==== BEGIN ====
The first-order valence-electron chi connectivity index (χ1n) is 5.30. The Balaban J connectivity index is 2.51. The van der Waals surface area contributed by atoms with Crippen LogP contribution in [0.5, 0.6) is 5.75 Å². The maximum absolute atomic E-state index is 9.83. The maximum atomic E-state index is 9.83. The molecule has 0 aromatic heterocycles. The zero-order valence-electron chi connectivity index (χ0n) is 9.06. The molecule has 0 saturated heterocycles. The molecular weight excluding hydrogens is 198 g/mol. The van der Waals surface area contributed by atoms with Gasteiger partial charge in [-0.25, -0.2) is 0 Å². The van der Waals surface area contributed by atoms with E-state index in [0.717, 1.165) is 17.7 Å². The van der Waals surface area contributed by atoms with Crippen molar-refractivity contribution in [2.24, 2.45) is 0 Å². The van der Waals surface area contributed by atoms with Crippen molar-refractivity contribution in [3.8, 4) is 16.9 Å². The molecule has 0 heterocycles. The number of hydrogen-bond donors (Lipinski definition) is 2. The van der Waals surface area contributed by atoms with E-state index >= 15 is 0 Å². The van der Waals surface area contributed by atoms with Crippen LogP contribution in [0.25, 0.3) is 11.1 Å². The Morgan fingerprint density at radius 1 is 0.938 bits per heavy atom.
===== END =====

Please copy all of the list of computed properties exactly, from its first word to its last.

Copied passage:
The first-order valence-electron chi connectivity index (χ1n) is 5.30. The Balaban J connectivity index is 2.51. The van der Waals surface area contributed by atoms with Crippen LogP contribution in [0.5, 0.6) is 5.75 Å². The maximum absolute atomic E-state index is 9.83. The maximum atomic E-state index is 9.83. The molecule has 0 aromatic heterocycles. The zero-order valence-electron chi connectivity index (χ0n) is 9.06. The molecule has 0 saturated heterocycles. The molecular weight excluding hydrogens is 198 g/mol. The van der Waals surface area contributed by atoms with Gasteiger partial charge in [-0.25, -0.2) is 0 Å². The van der Waals surface area contributed by atoms with E-state index in [0.717, 1.165) is 17.7 Å². The van der Waals surface area contributed by atoms with Crippen molar-refractivity contribution in [2.24, 2.45) is 0 Å². The van der Waals surface area contributed by atoms with Crippen molar-refractivity contribution in [3.8, 4) is 16.9 Å². The molecule has 0 heterocycles. The number of hydrogen-bond donors (Lipinski definition) is 2. The van der Waals surface area contributed by atoms with E-state index >= 15 is 0 Å². The van der Waals surface area contributed by atoms with Crippen LogP contribution in [0.25, 0.3) is 11.1 Å². The Morgan fingerprint density at radius 1 is 0.938 bits per heavy atom.